Main Difference – Constructive vs. Destructive Interference
Constructive and destructive interference are phenomena that take place when several waves meet. The main difference between constructive and destructive interference is that constructive interference occurs when the displacements of the waves that meet are in the same direction, whereas destructive interference occurs when displacements of the waves that meet are in the opposite directions.
Principle of Superposition
Constructive and destructive interference occurs due to the principle of superposition. According to this principle, when several waves of the same type meet at a point, the resultant displacement at that point is the sum of the displacements due to each of the incident waves.
When two waves are meeting and the oscillations of the two waves are in the same stage, then we say the two waves are oscillating in phase. The phase difference between two waves that meet in-phase is a whole even-number multiple of pi (0, 2π, 4π,…). If the oscillations are at the opposite stages in the cycle, then we say that the waves are oscillating completely out-of-phase or in antiphase. The phase difference between two waves that are in antiphase is a whole odd-number multiple of pi (π, 3π, 5π,…).
What is Constructive Interference
Constructive interference occurs when waves meet, having each of their displacements in the same direction. The result is that the displacements reinforce each other, forming a resultant wave with a higher amplitude than the amplitude of any of the waves that combine to produce it. The diagram below shows two waves meeting in phase to produce constructive interference:
What is Destructive Interference
When the waves that combine have their displacements in opposite directions, the resultant wave produced has a lower amplitude. In these cases, the interference is destructive. In the diagram below, the incident waves (shown in red and blue) which are in antiphase with each other, combine to form the blue resultant wave. If the amplitudes of the incident waves had been the same, the two would completely cancel each other out, and there would be no resultant wave (i.e. the resultant wave will have “zero amplitude”).
Noise-cancelling headphones rely on destructive interference: when a “noisy” sound wave is detected, the headphones emit a wave in antiphase with the noise. The two waves interfere destructively, effectively “cancelling out” the noise. Anti-reflective coatings in glasses work in the same way. The coating applied onto the glass reflect light from the glare back towards the glass, so that when the glare meets the “reflected glare”, they interfere destructively, cancelling out the glare.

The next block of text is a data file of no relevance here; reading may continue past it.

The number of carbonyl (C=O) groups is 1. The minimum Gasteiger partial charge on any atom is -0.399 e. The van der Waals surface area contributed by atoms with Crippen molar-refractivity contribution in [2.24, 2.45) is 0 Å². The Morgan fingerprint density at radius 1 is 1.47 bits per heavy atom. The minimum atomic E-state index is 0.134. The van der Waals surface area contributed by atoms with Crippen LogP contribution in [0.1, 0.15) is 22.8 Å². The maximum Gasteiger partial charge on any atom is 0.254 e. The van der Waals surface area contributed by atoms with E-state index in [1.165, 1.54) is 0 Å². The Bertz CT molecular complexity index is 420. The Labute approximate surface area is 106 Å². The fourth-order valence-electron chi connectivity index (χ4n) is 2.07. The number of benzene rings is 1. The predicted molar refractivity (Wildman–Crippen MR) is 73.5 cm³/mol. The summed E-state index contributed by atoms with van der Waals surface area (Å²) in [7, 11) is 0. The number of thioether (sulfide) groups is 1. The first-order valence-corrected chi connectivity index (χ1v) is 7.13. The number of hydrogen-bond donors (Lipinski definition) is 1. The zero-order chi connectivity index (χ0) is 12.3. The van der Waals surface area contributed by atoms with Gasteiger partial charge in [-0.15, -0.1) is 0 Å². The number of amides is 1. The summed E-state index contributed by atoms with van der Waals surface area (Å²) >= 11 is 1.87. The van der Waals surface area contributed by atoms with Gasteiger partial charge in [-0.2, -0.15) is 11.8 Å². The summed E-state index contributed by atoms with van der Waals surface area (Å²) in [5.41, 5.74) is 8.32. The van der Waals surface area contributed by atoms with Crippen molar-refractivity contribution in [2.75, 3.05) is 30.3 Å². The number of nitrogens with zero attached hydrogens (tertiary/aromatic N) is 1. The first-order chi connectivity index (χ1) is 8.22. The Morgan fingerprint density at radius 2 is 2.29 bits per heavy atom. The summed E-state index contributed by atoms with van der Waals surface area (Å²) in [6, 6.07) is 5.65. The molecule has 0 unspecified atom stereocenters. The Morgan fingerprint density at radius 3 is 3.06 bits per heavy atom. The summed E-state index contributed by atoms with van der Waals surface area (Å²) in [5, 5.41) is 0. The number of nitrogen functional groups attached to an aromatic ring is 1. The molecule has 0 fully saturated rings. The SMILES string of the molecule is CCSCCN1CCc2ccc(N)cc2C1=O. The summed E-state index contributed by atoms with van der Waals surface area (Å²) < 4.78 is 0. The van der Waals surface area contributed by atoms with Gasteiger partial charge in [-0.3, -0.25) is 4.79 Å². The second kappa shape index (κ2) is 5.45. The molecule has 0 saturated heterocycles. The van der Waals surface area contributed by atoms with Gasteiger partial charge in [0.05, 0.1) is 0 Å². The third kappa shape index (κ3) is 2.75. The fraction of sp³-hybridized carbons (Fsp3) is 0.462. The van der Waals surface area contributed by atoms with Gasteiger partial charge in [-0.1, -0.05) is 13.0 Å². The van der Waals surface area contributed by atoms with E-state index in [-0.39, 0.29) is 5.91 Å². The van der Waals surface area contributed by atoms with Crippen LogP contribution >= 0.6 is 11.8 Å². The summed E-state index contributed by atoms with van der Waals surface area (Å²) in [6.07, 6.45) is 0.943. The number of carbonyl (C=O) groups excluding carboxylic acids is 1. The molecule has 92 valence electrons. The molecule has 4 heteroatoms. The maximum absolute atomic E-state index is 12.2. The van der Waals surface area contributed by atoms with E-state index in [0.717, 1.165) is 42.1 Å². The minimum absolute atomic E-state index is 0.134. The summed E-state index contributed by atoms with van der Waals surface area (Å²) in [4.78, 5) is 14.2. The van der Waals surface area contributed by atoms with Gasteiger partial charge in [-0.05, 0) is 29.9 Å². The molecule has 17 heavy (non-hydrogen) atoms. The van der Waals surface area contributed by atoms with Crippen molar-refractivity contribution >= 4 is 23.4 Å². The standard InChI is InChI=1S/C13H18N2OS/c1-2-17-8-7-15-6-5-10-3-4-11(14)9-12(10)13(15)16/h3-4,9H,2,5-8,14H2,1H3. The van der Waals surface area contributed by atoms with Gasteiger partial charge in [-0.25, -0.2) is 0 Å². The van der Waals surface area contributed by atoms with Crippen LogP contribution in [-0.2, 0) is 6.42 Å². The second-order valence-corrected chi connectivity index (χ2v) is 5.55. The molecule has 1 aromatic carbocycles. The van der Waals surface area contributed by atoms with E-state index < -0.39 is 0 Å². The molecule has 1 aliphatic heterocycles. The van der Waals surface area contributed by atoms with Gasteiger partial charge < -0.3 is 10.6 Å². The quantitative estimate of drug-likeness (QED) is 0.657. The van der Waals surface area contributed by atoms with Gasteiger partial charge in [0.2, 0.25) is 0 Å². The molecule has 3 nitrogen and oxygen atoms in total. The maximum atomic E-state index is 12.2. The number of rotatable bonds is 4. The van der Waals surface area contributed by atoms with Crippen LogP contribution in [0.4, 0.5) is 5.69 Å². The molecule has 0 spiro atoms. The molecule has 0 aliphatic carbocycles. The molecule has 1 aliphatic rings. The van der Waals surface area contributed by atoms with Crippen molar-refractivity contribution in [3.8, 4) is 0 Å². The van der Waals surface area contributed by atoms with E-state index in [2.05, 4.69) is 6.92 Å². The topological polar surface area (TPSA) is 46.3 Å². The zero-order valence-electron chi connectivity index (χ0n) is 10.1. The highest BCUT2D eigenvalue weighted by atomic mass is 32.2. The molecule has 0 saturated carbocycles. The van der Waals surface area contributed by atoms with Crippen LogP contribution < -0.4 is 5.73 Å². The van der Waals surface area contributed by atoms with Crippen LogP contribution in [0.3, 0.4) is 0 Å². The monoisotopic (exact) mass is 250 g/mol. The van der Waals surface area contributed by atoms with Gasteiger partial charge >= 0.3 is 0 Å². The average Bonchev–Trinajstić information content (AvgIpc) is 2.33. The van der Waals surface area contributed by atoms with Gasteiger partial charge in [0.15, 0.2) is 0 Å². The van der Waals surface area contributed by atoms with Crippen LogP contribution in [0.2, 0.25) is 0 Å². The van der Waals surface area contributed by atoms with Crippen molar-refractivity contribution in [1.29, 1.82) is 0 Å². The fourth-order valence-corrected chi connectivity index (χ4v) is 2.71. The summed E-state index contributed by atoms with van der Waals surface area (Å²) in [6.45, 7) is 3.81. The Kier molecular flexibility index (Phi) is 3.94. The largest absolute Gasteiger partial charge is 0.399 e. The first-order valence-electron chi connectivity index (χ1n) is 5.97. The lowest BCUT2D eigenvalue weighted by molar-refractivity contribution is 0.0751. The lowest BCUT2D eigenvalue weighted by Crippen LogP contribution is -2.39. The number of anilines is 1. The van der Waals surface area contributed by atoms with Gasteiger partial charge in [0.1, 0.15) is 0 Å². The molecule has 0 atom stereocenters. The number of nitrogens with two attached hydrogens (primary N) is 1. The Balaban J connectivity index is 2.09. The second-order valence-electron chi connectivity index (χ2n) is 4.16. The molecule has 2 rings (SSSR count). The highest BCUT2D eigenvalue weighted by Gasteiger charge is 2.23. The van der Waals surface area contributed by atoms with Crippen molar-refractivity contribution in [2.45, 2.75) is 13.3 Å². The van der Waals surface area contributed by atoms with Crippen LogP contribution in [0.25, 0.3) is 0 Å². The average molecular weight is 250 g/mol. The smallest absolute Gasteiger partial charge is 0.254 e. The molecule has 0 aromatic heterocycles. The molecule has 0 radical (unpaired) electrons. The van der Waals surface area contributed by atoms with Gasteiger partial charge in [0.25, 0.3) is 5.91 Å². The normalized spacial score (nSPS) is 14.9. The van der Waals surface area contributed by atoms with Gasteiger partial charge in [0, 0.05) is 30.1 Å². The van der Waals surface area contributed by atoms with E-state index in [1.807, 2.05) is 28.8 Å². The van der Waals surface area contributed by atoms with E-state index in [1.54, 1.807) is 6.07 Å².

When waves from different sources meet, the interference at each point beyond the sources depends on the phase difference at each of those points. Due to the difference in the distances that the waves need to travel through to get to a particular place, the interference will be constructive in some places and destructive in others. The diagram below shows how two waves formed by two splashes in water interfere. The green and red circles show the wavefronts: i.e they show the positions of crests of the waves.
When two crests meet (when a red line crosses a green line), constructive interference occurs and a larger crest is formed. This is shown in white in the above diagram. Some of these places are marked with “C”s. Where two troughs meet, the interference is again constructive. Here, deeper troughs form. These places are shown in black, and some of these places are marked with “T”s. When crests and troughs meet, the interference is destructive. These places form “blurred” regions on the water. Some of these regions are shown with a blue line.
Difference Between Constructive and Destructive Interference
Displacement of Incident Waves
When constructive interference occurs, the incident waves have displacements in the same direction.
When destructive interference occurs, the incident waves have displacements in the opposite directions.
Amplitude of Resultant Waves
When constructive interference occurs, the amplitude of the resultant wave is larger than the amplitudes of the incident waves. Therefore, the intensity of the resultant waves is larger than the intensity of incident waves.
When destructive interference occurs, the amplitude of the resultant wave is smaller than the amplitudes of the incident waves. Therefore, the intensity of the resultant waves is smaller than the intensity of incident waves.